MARSHALL - Area residents were taking in Crazy Days in downtown Marshall on Thursday, whether by shopping the sidewalk sales at Main Street businesses, enjoying the food or taking a spin on an amusement ride plugging the Lyon County Fair. But among all the fun activities, many families with children were also taking time for something more serious.
The KidsID program, which gathers identifying information parents can use to help find their child in an emergency, returned to Crazy Days this year. Volunteers staffing the event said a good number of families had been through by mid-morning on Thursday.
"The whole gist is education, and providing identification information," said Doug Pamp, a member of the Tracy Masonic Lodge, and southwest area deputy for the Grand Lodge of Minnesota. KidsID is a program supported by the Grand Masonic Lodge of Minnesota. Area Masons and Thrivent Financial for Lutherans partnered up to bring the I.D. kit technology to Marshall, at no cost to participating families.
Photo by Deb Gau
Caden Hess opened wide as a volunteer swabbed the inside of his cheek at the KidsID event during Crazy Days in Marshall. KidsID gives parents a range of information — from fingerprints to DNA — that can help identify missing children. For more photos from Crazy Days, go to cu.marshallindependent.com
"It's our way of giving back to the community," said David Edens, of the Marshall Masonic Lodge.
KidsID collects children's basic identifying information like height and weight, as well as taking fingerprints, voice recordings and DNA samples from a cheek swab.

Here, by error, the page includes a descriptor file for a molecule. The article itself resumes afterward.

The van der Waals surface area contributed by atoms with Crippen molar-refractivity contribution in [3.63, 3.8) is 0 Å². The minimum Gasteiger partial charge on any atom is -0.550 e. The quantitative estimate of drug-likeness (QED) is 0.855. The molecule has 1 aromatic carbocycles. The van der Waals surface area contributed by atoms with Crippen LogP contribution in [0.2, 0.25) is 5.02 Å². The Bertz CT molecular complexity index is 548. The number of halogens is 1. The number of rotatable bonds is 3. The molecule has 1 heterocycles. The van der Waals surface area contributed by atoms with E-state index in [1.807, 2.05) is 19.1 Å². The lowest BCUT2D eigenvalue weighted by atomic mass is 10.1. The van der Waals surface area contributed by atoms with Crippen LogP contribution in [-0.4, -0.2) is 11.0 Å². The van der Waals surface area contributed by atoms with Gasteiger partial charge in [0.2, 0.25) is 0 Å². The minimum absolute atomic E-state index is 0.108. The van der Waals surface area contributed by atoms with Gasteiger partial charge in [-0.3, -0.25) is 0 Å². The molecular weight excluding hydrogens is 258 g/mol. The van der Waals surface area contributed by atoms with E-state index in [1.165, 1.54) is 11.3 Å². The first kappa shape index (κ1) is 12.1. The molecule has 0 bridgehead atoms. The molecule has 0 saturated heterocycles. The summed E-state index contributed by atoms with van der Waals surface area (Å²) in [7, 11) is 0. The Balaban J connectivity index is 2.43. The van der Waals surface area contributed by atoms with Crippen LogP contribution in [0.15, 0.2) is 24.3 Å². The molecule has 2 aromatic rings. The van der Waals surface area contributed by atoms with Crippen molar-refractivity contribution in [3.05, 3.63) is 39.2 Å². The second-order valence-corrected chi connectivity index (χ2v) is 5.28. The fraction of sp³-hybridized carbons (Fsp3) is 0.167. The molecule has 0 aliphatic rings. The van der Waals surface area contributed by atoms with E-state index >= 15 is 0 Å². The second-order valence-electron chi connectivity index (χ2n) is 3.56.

"It's Amber Alert-ready. That's kind of the cool thing," Doug Pamp said of the process.
The information is collected in a packet that a child's parent or legal guardian can keep safe. None of the information is kept by KidsID, Pamp said. the KidsID program also works with the National Center for Missing and Exploited Children's "Take 25" educational program.
"We're trying to educate kids and parents," on safety and what to do if a child is lost or abducted, Edens said.
At tables set up in the Marshall municipal building on Thursday, kids like Caden Hess were having their fingerprints scanned by special equipment. Caden pressed one of his fingertips on the scanner, and watched intently as the fingerprint appeared on a computer screen.
"They got something off my hands," he told his mom, Erica Hess.
Hess said she and sons Caden and Ethan were enjoying Crazy Days when Edens suggested they check out KidsID. It sounded like a good idea, Hess said.
"It's just the security of it, if anything would happen," she said.
Pamp and Edens said public response to the program has been strong in southwest Minnesota. Last year, more than 250 area children had their I.D. materials made. Edens said parents especially have been thankful for the opportunity to help protect their kids.
"I think the smaller rural communities really appreciate the effort," Pamp agreed. "They see the value there."
Pamp said KidsID will also be coming to the Sounds of Summer festival in August and to Lakeview School in the fall.